Despite this ephemeral nature of iron as an energy source, iron-oxidizing bacteria (“FeOB”) have been identified in many hydrothermal habitats and have been shown to flourish when sharp redox gradients are present with hydrothermal fluids high in CO2 and reduced iron. The recently discovered Zetaproteobacteria represent a novel class that contains both diverse and abundant contributors to deep-sea FeOB communities. They are considered ecosystem engineers due to their integral role in the formation of microbial mats allowing for more efficient iron-feeding. The Zetaproteobacteria are also suspected of undergoing ‘microbial gardening’ by the vent shrimp Opaepele loihi, which shows their potential impact upon higher trophic levels.

A recent study analyzed a number of iron-rich microbial ecosystems in a global survey and identified several unique operational taxonomic units or OTUs (akin to species). Of these, two were ubiquitous and thereby considered cosmopolitan throughout the Pacific Ocean. We are now pursuing a genomics approach to understand why these two populations are ecologically more relevant and evolutionarily more successful than the plethora of other Zetaproteobacteria that have been detected.

Distinct microbial mat types associated with varying cell morphologies (e.g., tubular sheaths versus twisted helical stalks) have also been consistently observed. Fine-scale microscopy and community DNA fingerprinting analyses of distinct mat morphotypes provide evidence that various mats also represent distinct distributions of closely related microbial populations.

Venn diagram comparing OTU distribution between Loihi Seamount (A), the Southern Mariana Trough (B), and the southern Pacific Ocean group (Vailulu’u Seamount/Tonga Arc/East Lau Spreading Center/Kermadec Arc) (C). Ubiquitous OTUs are highlighted in boldface. From McAllister et al., 2011.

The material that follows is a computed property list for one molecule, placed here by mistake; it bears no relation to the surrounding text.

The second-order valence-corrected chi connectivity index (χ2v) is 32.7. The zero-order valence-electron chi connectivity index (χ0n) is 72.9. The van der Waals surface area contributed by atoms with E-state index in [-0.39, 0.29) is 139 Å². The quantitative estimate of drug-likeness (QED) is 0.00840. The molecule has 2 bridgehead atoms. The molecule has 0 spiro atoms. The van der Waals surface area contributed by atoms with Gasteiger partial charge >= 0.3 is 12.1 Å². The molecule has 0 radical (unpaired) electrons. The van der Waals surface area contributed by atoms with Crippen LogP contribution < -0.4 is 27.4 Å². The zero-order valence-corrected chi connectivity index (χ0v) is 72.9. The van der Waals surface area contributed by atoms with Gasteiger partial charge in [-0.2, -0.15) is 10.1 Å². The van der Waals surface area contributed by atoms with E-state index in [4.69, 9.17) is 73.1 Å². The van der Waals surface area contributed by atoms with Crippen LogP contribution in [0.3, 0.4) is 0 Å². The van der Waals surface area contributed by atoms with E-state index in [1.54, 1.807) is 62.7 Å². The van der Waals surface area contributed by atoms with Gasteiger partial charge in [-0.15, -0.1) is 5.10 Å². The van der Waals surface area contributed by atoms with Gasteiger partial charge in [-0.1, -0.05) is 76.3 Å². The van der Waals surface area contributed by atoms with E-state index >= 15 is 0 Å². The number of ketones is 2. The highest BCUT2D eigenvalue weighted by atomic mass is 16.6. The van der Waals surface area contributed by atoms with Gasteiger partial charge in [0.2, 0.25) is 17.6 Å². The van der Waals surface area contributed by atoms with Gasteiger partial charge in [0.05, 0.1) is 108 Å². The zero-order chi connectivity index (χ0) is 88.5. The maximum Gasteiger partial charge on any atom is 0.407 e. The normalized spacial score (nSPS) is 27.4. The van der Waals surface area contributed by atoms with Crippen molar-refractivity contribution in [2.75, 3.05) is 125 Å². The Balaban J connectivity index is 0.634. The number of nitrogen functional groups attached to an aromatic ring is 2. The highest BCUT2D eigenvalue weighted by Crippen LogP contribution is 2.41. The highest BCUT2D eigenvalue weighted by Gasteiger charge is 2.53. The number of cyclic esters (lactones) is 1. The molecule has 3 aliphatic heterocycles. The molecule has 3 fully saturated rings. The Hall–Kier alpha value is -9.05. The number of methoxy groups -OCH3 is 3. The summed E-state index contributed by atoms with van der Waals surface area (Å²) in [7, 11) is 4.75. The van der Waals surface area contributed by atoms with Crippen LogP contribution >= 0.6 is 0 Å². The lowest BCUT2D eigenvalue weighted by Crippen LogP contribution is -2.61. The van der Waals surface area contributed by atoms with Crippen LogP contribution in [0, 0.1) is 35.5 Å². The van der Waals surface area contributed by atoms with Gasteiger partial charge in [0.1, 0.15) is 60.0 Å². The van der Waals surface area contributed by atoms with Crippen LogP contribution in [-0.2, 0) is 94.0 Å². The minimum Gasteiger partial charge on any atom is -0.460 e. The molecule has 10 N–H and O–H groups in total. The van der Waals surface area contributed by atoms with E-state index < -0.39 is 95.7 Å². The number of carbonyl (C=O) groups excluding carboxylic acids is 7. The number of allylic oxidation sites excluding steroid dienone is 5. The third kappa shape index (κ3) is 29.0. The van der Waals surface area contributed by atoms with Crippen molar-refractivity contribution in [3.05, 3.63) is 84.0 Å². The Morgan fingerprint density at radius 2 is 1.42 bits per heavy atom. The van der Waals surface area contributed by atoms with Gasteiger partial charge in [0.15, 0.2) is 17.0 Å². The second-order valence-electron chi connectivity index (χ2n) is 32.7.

Venn diagram comparing OTU distribution between Loihi Seamount (A), the Southern Mariana Trough (B), and the southern Pacific Ocean group (Vailulu’u Seamount/Tonga Arc/East Lau Spreading Center/Kermadec Arc) (C). Ubiquitous OTUs are highlighted in boldface. Click image for credit and larger view.

Furthermore, similar morphological structures can still be identified hundreds of millions of years back in the rock record, making them of paleontological, and potentially of exobiological, interest. As knowledge of extant iron-oxidizing populations grow, it is possible they will also help to inform us of environmental change in past Earth history.

From a practical standpoint, these organisms might be thought of as “micro-machines,” spinning out threads of iron oxyhydroxide that coalesce in as yet unknown ways, helping to build these characteristic microbial mats. These oxides are known to be highly reactive with a range of other metals, organic compounds, and nutrients, thus impacting many other biogeochemical cycles.